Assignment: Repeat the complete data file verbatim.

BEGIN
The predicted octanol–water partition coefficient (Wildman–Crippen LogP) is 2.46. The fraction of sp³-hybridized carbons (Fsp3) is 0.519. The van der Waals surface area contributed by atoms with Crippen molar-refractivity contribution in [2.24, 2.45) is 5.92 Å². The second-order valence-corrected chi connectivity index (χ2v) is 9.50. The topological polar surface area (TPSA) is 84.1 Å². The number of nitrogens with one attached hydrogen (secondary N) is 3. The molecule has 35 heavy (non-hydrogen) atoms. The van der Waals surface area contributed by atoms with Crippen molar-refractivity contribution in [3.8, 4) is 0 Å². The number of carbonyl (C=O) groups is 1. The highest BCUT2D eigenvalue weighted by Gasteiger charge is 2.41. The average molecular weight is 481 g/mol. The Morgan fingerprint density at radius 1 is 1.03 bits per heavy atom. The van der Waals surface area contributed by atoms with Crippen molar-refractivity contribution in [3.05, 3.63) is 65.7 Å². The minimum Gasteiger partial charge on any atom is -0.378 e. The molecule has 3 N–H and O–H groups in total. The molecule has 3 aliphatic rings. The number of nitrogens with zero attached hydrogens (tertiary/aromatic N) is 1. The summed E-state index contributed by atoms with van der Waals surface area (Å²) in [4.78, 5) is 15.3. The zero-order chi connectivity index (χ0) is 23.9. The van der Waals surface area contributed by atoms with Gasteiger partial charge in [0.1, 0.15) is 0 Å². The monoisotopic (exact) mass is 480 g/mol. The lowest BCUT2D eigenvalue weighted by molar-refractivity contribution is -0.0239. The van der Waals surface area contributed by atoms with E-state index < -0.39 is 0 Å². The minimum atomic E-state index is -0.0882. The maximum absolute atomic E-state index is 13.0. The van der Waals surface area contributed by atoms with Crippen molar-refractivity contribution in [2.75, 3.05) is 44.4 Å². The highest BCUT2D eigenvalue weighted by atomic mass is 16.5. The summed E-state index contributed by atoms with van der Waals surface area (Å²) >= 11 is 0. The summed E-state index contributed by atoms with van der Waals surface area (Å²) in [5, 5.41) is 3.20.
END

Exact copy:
The predicted octanol–water partition coefficient (Wildman–Crippen LogP) is 2.46. The fraction of sp³-hybridized carbons (Fsp3) is 0.519. The van der Waals surface area contributed by atoms with Crippen molar-refractivity contribution in [2.24, 2.45) is 5.92 Å². The second-order valence-corrected chi connectivity index (χ2v) is 9.50. The topological polar surface area (TPSA) is 84.1 Å². The number of nitrogens with one attached hydrogen (secondary N) is 3. The molecule has 35 heavy (non-hydrogen) atoms. The van der Waals surface area contributed by atoms with Crippen molar-refractivity contribution in [3.8, 4) is 0 Å². The number of carbonyl (C=O) groups is 1. The highest BCUT2D eigenvalue weighted by Gasteiger charge is 2.41. The average molecular weight is 481 g/mol. The Morgan fingerprint density at radius 1 is 1.03 bits per heavy atom. The van der Waals surface area contributed by atoms with Crippen molar-refractivity contribution in [3.05, 3.63) is 65.7 Å². The minimum Gasteiger partial charge on any atom is -0.378 e. The molecule has 3 N–H and O–H groups in total. The molecule has 3 aliphatic rings. The number of nitrogens with zero attached hydrogens (tertiary/aromatic N) is 1. The summed E-state index contributed by atoms with van der Waals surface area (Å²) in [4.78, 5) is 15.3. The zero-order chi connectivity index (χ0) is 23.9. The van der Waals surface area contributed by atoms with Gasteiger partial charge in [0.1, 0.15) is 0 Å². The monoisotopic (exact) mass is 480 g/mol. The lowest BCUT2D eigenvalue weighted by molar-refractivity contribution is -0.0239. The van der Waals surface area contributed by atoms with E-state index < -0.39 is 0 Å². The minimum atomic E-state index is -0.0882. The maximum absolute atomic E-state index is 13.0. The van der Waals surface area contributed by atoms with Crippen molar-refractivity contribution in [2.75, 3.05) is 44.4 Å². The highest BCUT2D eigenvalue weighted by atomic mass is 16.5. The summed E-state index contributed by atoms with van der Waals surface area (Å²) >= 11 is 0. The summed E-state index contributed by atoms with van der Waals surface area (Å²) in [5, 5.41) is 3.20.